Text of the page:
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Offensive Line Strength? Yessirr!!!

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Sam PIttman has a coveted problem - trying to find a way to get top-line talent into one offensive line unit.
UGA Sports Communications

A long time ago in a galaxy far, far away….

Ok, actually it was in North Florida in the early 2000s, I was talking one one of the greatest coaching interviews of all-time, Mike Pittman, about his team’s underdog chances of playing Florida’s top-ranked team, Madison County.

“I know how to beat Madison County….I just don’t have the players to beat Madison County with.”

If you want a look into the mind of Georgia offensive line coach Sam Pittman these days, it’s the exact opposite of that line of thinking.

Going into his third year in Athens. Pittman does not just have a first-line group that he can make do with or adapt into the type of players that he wants. Rather, he has a group that can ensure Georgia’s offensive will have a banner year - regardless of the health of D’Andre Swift. Elijah Holyfield, and others. In a span of a year, offensive line went from a point of question to certainty in Athens, There’s no way around it.

Using the readily available roster info, Georgia’s offensive line averages 322 pounds. Of all the ways that Georgia has crafted itself after the Crimson Elephants, none are more glaring that the emphasis up front with an eye toward huge, big and tall offensive linemen heck bent on imposing their will on an opponent.

That’s not to say Pittman’s charges don’t have work to do. Between the departed backside protection of Isaiah Wynn along with Dyshon Sims and Pat Allen, holes have to be plugged on a group with four starters back and 69 combined career starts.

It’s hard to pinpoint Georgia’s true starting line since guys get swapped around so much, but if there was one, it’d roughly be Lamont Gaillard at center, Ben Cleveland and Kendall Baker at right end left guard with right and left tackle being filled out by Isaiah Wilson and Andrew Thomas.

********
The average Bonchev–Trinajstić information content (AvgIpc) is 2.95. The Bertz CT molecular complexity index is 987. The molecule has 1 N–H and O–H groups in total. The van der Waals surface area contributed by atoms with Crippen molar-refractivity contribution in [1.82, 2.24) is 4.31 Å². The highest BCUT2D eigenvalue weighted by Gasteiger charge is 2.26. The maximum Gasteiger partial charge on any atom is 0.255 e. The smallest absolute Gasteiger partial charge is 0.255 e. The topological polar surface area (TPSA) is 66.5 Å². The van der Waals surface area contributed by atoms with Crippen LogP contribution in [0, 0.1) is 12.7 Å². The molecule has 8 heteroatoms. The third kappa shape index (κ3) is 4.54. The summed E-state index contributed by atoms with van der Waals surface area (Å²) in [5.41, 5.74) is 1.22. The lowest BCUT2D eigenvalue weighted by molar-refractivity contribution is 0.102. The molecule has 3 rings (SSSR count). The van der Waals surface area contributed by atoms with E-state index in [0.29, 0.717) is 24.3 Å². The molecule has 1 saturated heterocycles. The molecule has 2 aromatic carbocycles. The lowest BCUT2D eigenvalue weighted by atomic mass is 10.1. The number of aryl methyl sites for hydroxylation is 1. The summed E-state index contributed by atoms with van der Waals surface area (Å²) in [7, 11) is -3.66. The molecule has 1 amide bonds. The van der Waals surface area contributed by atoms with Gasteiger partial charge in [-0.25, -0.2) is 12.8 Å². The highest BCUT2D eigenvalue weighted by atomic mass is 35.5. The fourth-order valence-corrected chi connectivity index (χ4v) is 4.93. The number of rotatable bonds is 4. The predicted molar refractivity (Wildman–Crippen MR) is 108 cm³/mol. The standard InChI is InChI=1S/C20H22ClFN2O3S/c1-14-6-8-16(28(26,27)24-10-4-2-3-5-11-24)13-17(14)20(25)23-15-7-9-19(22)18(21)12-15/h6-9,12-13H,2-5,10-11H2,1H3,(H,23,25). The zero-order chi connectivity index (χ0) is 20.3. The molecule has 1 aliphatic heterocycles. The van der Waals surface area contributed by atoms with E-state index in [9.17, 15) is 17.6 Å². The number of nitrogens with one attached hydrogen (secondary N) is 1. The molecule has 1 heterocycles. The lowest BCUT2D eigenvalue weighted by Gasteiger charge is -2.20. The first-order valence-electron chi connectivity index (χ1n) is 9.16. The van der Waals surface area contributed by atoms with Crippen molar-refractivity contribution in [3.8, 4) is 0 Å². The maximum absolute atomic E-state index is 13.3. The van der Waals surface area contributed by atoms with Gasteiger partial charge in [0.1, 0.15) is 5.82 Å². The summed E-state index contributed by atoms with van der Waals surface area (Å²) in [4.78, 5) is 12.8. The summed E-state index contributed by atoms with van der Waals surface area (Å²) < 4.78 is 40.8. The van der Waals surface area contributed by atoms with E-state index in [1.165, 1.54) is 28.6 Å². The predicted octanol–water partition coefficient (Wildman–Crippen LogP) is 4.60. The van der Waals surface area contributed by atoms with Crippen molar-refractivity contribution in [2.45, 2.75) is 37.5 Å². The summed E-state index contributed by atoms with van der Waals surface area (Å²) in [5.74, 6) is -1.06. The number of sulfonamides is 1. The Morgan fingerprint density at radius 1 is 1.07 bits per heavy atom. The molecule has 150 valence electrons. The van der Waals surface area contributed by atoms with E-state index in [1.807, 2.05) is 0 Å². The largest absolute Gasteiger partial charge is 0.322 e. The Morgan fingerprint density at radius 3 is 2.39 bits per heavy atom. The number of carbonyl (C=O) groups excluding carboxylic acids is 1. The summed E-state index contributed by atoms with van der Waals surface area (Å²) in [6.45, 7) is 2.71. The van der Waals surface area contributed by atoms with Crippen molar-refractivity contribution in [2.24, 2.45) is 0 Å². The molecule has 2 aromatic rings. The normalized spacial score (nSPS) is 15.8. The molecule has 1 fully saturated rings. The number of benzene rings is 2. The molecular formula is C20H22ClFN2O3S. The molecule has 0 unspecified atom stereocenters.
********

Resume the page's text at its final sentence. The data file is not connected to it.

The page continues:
Toss in newcomers like Trey Hill and Jamaree Salyer on the inside and experienced reserves in the form of Cade Mays and Justin Shaffer at tackle along with Solomon Kindley and Warren Ericson on the inside, and options are aplenty on the Georgia offensive line.

The Bulldogs don’t have only a core of five or six able to pave the way up front for whatever scheme that Jim Chaney is devising. They have an assortment of guys that even if they are not all ready to go against Austin Peay, they will be ready by late-season (see Ben Cleveland’s emergence last year).

With time to fine-tune a top unit, Pittman does not only have the luxury of settling on starters, but there’s also leverage to cross-train linemen for what Pittman, Chaney and company want to do.

How good is this group? Just consider that there are legitimate five-star talents on the third team offensive line. That does not just mean depth in case of injuries. It also equates to any level of contentment as a Georgia offensive lineman being cast out the back door.

Readers who followed the Gym Dogs of Yoculan certainly know the model. It does not matter how elite you were the last time out. If you don’t produce in practice, you lose your spot to another young and hungry competitor behind you.

That mentality may have been foreign a few years ago in Athens.

Now, it’s the new normal up front.

Go Dawgs!